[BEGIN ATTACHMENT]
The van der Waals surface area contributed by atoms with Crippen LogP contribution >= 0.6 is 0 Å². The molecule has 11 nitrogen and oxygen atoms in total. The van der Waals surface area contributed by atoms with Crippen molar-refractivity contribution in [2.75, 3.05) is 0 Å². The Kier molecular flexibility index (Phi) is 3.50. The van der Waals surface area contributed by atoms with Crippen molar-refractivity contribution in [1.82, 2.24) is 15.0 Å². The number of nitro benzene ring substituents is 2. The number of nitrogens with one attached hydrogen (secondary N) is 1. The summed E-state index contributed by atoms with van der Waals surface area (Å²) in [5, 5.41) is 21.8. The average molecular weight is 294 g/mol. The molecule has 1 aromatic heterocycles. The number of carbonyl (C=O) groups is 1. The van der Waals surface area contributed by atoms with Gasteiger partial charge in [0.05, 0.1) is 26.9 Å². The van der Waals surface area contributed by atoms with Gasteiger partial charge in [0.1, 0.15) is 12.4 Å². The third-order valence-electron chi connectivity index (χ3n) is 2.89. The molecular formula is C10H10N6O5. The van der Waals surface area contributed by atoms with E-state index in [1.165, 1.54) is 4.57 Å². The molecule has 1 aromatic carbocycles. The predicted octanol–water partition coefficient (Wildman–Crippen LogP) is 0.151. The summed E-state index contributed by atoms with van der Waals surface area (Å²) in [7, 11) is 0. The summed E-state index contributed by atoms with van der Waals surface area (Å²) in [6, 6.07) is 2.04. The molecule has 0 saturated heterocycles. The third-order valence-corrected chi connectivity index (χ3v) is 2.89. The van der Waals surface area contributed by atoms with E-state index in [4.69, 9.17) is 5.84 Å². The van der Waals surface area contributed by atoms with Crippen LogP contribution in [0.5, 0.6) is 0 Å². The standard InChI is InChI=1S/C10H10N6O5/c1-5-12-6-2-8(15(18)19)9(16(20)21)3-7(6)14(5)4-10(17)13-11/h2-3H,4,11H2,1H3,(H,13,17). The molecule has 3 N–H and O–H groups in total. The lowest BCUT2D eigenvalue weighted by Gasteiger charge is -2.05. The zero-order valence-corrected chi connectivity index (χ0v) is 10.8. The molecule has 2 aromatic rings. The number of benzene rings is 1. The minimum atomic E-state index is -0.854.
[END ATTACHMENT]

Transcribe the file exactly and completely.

The van der Waals surface area contributed by atoms with Crippen LogP contribution >= 0.6 is 0 Å². The molecule has 11 nitrogen and oxygen atoms in total. The van der Waals surface area contributed by atoms with Crippen molar-refractivity contribution in [2.75, 3.05) is 0 Å². The Kier molecular flexibility index (Phi) is 3.50. The van der Waals surface area contributed by atoms with Crippen molar-refractivity contribution in [1.82, 2.24) is 15.0 Å². The number of nitro benzene ring substituents is 2. The number of nitrogens with one attached hydrogen (secondary N) is 1. The summed E-state index contributed by atoms with van der Waals surface area (Å²) in [5, 5.41) is 21.8. The average molecular weight is 294 g/mol. The molecule has 1 aromatic heterocycles. The number of carbonyl (C=O) groups is 1. The van der Waals surface area contributed by atoms with Gasteiger partial charge in [0.05, 0.1) is 26.9 Å². The van der Waals surface area contributed by atoms with Gasteiger partial charge in [0.1, 0.15) is 12.4 Å². The third-order valence-electron chi connectivity index (χ3n) is 2.89. The molecular formula is C10H10N6O5. The van der Waals surface area contributed by atoms with E-state index in [1.165, 1.54) is 4.57 Å². The molecule has 1 aromatic carbocycles. The predicted octanol–water partition coefficient (Wildman–Crippen LogP) is 0.151. The summed E-state index contributed by atoms with van der Waals surface area (Å²) in [7, 11) is 0. The summed E-state index contributed by atoms with van der Waals surface area (Å²) in [6, 6.07) is 2.04. The molecule has 0 saturated heterocycles. The third-order valence-corrected chi connectivity index (χ3v) is 2.89. The van der Waals surface area contributed by atoms with E-state index in [4.69, 9.17) is 5.84 Å². The van der Waals surface area contributed by atoms with Crippen LogP contribution in [0.5, 0.6) is 0 Å². The standard InChI is InChI=1S/C10H10N6O5/c1-5-12-6-2-8(15(18)19)9(16(20)21)3-7(6)14(5)4-10(17)13-11/h2-3H,4,11H2,1H3,(H,13,17). The molecule has 3 N–H and O–H groups in total. The lowest BCUT2D eigenvalue weighted by Gasteiger charge is -2.05. The zero-order valence-corrected chi connectivity index (χ0v) is 10.8. The molecule has 2 aromatic rings. The number of benzene rings is 1. The minimum atomic E-state index is -0.854.